Meanwhile, we’re getting conflicting messages from officialdom. Martin County has erected signs warning against contact with the water but the Florida Dept. of Health website, under the heading How to Keep Your Family Safe While Enjoying Florida’s Water Ways, has this to say: “Cyanobacteria/ blue-green algae…are naturally occurring in Florida’s environment and are also found all over the world. They are part of a healthy ecosystem and help support a wide variety of aquatic life.” ( In other words, Lighten up, Florida. This is just nature being natural.

An open question remains: What will become of the value of the Florida brand when the world fully sees what we have done to our waters?

Even in disaster, strange beauty emerges.

Greg Fedele has lived in his water-front home since 1991. He grieves for his loss. “I have three kids who can’t enjoy the waterways of Martin County like I did growing up.”

The sign at Ocean Blue Yacht Sales in Stuart echoes a wide swath of community sentiment. Asked to describe in a word how the algae outbreak has impacted his business, president Bryan Boyd replied, “Horrible. The last three years, our bay boat sales have been a third of what they used to be.”

A roadside sign seen in Stuart in late July. If you’re wondering what you can do about the ongoing crisis of Florida waters, we are called to consider our own water footprint, learn about the issues and get involved. And never forget that elections have consequences. Vote for Clean Water. (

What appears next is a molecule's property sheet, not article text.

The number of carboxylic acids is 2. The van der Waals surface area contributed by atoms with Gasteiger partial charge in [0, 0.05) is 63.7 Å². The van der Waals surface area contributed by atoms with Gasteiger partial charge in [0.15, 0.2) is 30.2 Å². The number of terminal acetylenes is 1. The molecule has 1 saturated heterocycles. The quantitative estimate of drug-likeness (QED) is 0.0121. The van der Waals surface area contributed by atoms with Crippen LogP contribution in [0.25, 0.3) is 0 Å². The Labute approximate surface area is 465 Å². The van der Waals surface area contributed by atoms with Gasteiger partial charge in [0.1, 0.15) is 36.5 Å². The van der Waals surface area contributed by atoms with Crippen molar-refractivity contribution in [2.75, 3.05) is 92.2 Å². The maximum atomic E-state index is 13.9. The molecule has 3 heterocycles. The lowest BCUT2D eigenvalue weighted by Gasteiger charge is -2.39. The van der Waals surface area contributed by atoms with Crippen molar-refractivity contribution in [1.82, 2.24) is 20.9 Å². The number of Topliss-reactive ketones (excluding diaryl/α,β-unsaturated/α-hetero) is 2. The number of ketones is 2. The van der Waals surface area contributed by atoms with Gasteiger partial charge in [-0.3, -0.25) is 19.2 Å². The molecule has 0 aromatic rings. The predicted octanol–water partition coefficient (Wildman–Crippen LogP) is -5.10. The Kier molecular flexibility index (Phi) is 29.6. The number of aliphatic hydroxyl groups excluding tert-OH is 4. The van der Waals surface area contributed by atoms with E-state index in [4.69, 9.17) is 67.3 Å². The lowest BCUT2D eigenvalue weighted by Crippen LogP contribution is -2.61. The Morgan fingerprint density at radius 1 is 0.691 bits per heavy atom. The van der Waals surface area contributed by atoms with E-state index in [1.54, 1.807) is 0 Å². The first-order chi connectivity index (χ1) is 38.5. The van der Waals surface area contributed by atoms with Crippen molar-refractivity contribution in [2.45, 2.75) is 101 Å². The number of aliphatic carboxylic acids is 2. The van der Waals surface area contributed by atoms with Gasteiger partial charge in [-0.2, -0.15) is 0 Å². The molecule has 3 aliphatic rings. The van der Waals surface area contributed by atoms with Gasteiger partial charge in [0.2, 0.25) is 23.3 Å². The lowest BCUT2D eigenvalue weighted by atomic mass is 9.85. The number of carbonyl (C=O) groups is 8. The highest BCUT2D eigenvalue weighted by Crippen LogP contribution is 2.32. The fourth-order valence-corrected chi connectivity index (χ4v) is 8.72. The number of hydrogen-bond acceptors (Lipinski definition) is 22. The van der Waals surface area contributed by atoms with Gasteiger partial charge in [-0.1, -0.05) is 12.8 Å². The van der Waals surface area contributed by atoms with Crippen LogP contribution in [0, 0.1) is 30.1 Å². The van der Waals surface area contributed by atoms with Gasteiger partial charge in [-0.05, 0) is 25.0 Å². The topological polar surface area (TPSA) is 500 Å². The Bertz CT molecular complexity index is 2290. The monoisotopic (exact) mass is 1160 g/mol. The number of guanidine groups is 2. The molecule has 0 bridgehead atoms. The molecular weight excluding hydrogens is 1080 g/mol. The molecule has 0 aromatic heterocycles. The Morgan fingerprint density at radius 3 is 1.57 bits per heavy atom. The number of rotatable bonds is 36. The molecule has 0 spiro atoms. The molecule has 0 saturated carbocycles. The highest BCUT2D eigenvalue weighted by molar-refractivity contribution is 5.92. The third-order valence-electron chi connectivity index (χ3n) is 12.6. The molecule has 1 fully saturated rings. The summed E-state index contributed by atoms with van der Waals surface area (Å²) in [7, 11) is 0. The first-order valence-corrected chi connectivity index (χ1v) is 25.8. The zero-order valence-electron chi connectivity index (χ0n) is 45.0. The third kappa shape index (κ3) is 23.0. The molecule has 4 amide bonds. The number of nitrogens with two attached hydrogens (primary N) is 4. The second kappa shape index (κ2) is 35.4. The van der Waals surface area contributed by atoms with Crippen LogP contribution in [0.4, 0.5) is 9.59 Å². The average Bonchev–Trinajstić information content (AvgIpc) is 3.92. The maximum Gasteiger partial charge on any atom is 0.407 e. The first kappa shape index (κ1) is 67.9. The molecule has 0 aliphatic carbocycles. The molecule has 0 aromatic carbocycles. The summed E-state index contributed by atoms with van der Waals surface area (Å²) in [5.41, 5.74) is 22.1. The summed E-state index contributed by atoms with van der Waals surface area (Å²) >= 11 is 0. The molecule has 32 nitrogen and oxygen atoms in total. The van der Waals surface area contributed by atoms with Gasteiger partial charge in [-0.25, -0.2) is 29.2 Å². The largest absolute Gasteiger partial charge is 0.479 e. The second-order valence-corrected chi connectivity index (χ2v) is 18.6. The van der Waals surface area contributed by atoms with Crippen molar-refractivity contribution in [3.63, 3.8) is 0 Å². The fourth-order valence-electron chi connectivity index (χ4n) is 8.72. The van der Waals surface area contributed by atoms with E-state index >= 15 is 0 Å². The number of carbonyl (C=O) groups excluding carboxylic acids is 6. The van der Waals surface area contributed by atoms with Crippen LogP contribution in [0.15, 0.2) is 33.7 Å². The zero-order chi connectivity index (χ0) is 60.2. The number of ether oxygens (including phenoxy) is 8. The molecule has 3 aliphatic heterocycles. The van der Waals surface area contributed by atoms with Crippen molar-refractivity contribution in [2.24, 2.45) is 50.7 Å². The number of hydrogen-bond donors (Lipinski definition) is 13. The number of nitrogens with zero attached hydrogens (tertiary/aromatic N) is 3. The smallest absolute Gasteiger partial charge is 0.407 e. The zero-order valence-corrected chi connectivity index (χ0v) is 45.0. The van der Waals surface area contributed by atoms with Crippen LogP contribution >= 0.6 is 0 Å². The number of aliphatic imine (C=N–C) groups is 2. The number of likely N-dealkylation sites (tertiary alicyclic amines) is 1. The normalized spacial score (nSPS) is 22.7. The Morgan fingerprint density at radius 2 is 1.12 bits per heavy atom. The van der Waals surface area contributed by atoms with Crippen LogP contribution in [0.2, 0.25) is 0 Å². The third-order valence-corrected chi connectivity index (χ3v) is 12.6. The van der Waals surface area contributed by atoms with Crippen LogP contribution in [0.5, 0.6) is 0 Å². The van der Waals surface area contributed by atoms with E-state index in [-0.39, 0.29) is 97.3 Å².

What we have here in Florida is not just a crisis of water, we have a crisis of democracy and civic engagement.

From the beleaguered springs of North Florida to the sickened rivers and coasts of South Florida, we must understand that no savior is waiting on the horizon who will fix this thing for us.

It took a group effort to create this mess and we need all hands on deck if are to reclaim our waters. Florida needs environmental patriots willing to face down politicians funded by wealthy interests who think nothing of sacrificing our public waters on the altar of their private profits.

We don’t have the luxury of time to get this right. We are losing our waters now. This is our moment. It’s time to set aside our differences and focus on what is at stake, for this is nothing less than a battle for the soul of Florida.

The pictures don’t lie. We the people of Florida bear witness today to nothing less than a crime against nature, and a crime against the children who shall inherit our natural legacy.

A long time ago, Florida political leaders—Republicans and Democrats in common cause—understood there can be no healthy economy without a healthy environment. They wisely enacted laws and regulatory safeguards accordingly.

But that was then and this is now. It’s time to end the popular fiction in Florida that we can plunder and pollute our way to prosperity.

Gov. Reubin Askew said it best when he declared in 1971, “Ecological destruction is nothing less than economic suicide.”

In this, our Summer of Slime, can I get an amen?

by John Moran
August 2018

cell: 352.514.7670